Types of Stainless Steel
Stainless Steel is available in hundreds of different alloys (grades). The difference is based on the chemical composition of various elements. Stainless Steel grades are essentially alloys of iron with more than 10.5% chromium. These grades may contain additional elements of nickel, manganese, carbon, nitrogen and silicon. They can further be modified for special purposes by addition of molybdenum, titanium, niobium, silicon, sulphur etc. A wide range of these grades have been developed based on specific requirements. These are classified into following broad categories based on their microstructure:
Austenitic Stainless Steel:
The most common types of stainless steels are austenitic stainless steels. Compared to other types of stainless steels, austenitic stainless steels are extremely high in nickel content. Generally, they will also contain high amounts of chromium, nitrogen, and molybdenum. Austenitic Stainless Steel grades are characterized by superior corrosion and oxidation resistance, weldability, ductility and toughness compared to ferritic and martensitic Stainless Steel grades for similar levels of chromium. Austenitic Stainless Steel grades exhibit excellent resistance to atmospheric corrosion. They effectively withstand attack of organic acids (e.g. acetic, lactic, citric etc.), exhibit good resistance to oxidizing acids (e.g. nitric acid) and fair resistance to mineral acids (e.g. sulfuric acid).
These grades are well suited for severe forming. Some grades work hardened to a high degree while others have been developed to minimize this tendency. Work hardening is advantageous in certain cases where high strength is required. Austenitic Stainless Steel grades are nonmagnetic in annealed condition but depending on composition, they may become mildly magnetic when cold worked. These Stainless Steel grades possess good high temperature properties such as creep strength and resistance to oxidation or scaling. They also exhibit excellent low emperature ductility and impact strength.
Austenitic Stainless Steel grades can be readily fabricated by bending, drawing, spinning, punching, drilling, machining and welding and can be readily polished to a high finish. These attributes make them very versatile and popular for diverse applications in a variety of industries. There are two broad categories of Austenitic Stainless Steel - Chrome-Nickel (300 Series) and Chrome Manganese (200 Series). Currently, Chrome-Nickel is the largest produced Stainless Steel category globally. Typical applications for this category include food processing, chemical plants, pharmaceutical equipment, hospitals, textile, architectural, building construction, kitchenware, consumer durables etc. Chrome-Manganese Stainless Steel is the fastest growing of all Stainless Steel categories on account of its high performance to cost ratio. Its applications include kitchenware, cutlery, sinks, automotive trim, architectural, buildings, furniture, buses, trains etc.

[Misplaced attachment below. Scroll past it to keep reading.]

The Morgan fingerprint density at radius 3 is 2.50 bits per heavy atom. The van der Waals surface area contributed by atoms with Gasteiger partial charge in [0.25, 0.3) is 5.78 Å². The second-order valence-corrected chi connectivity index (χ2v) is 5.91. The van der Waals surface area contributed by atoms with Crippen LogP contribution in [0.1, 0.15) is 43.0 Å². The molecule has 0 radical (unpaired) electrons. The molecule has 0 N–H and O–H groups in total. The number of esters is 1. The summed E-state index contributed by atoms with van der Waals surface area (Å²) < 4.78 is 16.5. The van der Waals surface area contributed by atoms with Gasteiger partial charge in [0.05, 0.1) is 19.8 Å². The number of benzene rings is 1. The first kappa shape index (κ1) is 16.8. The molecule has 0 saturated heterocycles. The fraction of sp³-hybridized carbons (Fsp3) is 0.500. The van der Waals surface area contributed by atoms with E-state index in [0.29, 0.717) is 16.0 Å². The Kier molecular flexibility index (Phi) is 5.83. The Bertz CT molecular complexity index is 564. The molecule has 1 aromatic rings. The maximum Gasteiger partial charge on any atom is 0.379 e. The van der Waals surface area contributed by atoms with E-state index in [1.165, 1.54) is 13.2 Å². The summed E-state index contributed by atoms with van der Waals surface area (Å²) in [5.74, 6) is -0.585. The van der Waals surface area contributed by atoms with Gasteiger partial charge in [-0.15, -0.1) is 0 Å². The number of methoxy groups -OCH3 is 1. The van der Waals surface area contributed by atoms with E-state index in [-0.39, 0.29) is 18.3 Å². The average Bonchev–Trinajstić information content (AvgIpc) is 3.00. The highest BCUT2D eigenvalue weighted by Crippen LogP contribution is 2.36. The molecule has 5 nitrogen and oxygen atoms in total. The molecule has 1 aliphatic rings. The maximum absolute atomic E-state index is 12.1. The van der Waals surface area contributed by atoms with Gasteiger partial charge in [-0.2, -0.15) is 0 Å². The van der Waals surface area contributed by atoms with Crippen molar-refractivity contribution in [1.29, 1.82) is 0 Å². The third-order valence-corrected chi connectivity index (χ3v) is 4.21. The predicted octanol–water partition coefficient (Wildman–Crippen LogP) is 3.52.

Martensitic Stainless Steel:
Martensitic stainless steels are structurally similar to ferritic stainless steels, with the only real differences being their percentages of carbon. Martensitic Stainless Steel grades are plain chromium grades containing 11.5 % to 18% of chromium with relatively high carbon content (0.1% - 1.2%). This type of steel is typically used in situations that call for high strength, but average resistance to corrosion. You’ll often see it used in valves or pumps, though it has many more applications aside from these.
Initially developed for cutlery, these are well suited for applications requiring high hardness and resistance to abrasion and erosion. These grades are magnetic and display fair cold forming characteristics. Although these can be hardened by air cooling, oil quenching is sometimes used to assure uniform hardening. These grades can be welded but require stress relieving after welding. They exhibit their best corrosion resistance in the hardened condition and perform well in mildly corrosive environments. Martensitic Stainless Steel grades are commonly used for knife blades, turbine blades, surgical instruments, fasteners, shatts, spindles, valves and pins.
Ferritic Stainless Steel:
Ferritic Stainless Steel grades are non-hardenable plain chromium grades with chromium content varying from 10.5% to 28% and with low carbon content. These are magnetic and exhibit a better resistance to corrosion than martensitic grades. These grades are employed in applications where the desired formability, weldability and corrosion resistance is between those of martensitic and austenitic types. The ferritics can be polished or buffed to achieve high luster.
Duplex Stainless Steel:
Duplex Stainless Steel grades contain relatively high chromium (between 18% and 28%) and moderate amounts of nickel (1% to 8%). This combination of ferritic and austenitic structures is called duplex. Many of these grades contain molybdenum (1% to 5%) and nitrogen (0.05% to 0.3%). Some duplex Stainless Steel grades also contain manganese (up to 5%), copper (up to 2%) and tungsten (up to 2%). These grades exhibit high resistance to stress, corrosion cracking and chloride ion attack and have higher yield strength than that of austenitic or ferritic steel grades. These properties combined with suitable design lead to material saving. High quality fabrication and welding are possible if the operator is trained well. These grades are used in marine applications, offshore platforms, paper and pulp industry, chemical, petrochemical and desalination plants.
Two of the more common types of duplex stainless steel include S31803 stainless steel and S32205 stainless steel.
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